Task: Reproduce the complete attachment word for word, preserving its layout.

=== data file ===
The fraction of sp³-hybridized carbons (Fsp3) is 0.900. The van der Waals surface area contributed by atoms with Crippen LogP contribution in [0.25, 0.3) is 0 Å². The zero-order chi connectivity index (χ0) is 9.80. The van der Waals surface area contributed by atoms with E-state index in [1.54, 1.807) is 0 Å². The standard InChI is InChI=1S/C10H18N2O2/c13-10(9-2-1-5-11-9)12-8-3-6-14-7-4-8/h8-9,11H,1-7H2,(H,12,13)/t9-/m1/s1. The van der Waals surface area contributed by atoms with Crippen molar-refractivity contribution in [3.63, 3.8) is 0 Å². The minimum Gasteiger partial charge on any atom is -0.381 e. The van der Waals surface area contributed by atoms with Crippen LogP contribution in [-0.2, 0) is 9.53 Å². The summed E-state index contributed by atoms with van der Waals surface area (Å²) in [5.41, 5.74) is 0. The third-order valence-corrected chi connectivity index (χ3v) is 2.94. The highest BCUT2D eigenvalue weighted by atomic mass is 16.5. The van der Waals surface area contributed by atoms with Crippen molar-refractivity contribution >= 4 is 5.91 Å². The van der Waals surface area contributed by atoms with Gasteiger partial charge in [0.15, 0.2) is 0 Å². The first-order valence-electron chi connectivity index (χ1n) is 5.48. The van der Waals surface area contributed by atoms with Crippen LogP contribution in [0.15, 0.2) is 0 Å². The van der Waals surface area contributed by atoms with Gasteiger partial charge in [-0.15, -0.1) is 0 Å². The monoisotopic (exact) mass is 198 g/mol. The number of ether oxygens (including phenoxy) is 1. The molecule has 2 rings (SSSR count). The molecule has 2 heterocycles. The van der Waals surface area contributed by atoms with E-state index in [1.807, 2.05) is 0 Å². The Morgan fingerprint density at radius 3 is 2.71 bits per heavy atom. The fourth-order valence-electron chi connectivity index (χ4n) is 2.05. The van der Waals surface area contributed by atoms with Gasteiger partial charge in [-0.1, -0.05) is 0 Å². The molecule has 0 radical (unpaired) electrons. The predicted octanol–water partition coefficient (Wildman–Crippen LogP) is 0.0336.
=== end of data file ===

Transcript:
The fraction of sp³-hybridized carbons (Fsp3) is 0.900. The van der Waals surface area contributed by atoms with Crippen LogP contribution in [0.25, 0.3) is 0 Å². The zero-order chi connectivity index (χ0) is 9.80. The van der Waals surface area contributed by atoms with E-state index in [1.54, 1.807) is 0 Å². The standard InChI is InChI=1S/C10H18N2O2/c13-10(9-2-1-5-11-9)12-8-3-6-14-7-4-8/h8-9,11H,1-7H2,(H,12,13)/t9-/m1/s1. The van der Waals surface area contributed by atoms with Crippen molar-refractivity contribution in [3.63, 3.8) is 0 Å². The minimum Gasteiger partial charge on any atom is -0.381 e. The van der Waals surface area contributed by atoms with Crippen LogP contribution in [-0.2, 0) is 9.53 Å². The summed E-state index contributed by atoms with van der Waals surface area (Å²) in [5.41, 5.74) is 0. The third-order valence-corrected chi connectivity index (χ3v) is 2.94. The highest BCUT2D eigenvalue weighted by atomic mass is 16.5. The van der Waals surface area contributed by atoms with Crippen molar-refractivity contribution >= 4 is 5.91 Å². The van der Waals surface area contributed by atoms with Gasteiger partial charge in [0.15, 0.2) is 0 Å². The first-order valence-electron chi connectivity index (χ1n) is 5.48. The van der Waals surface area contributed by atoms with Crippen LogP contribution in [0.15, 0.2) is 0 Å². The van der Waals surface area contributed by atoms with Gasteiger partial charge in [-0.15, -0.1) is 0 Å². The monoisotopic (exact) mass is 198 g/mol. The number of ether oxygens (including phenoxy) is 1. The molecule has 2 rings (SSSR count). The molecule has 2 heterocycles. The van der Waals surface area contributed by atoms with E-state index in [1.807, 2.05) is 0 Å². The Morgan fingerprint density at radius 3 is 2.71 bits per heavy atom. The fourth-order valence-electron chi connectivity index (χ4n) is 2.05. The van der Waals surface area contributed by atoms with Gasteiger partial charge in [-0.1, -0.05) is 0 Å². The molecule has 0 radical (unpaired) electrons. The predicted octanol–water partition coefficient (Wildman–Crippen LogP) is 0.0336.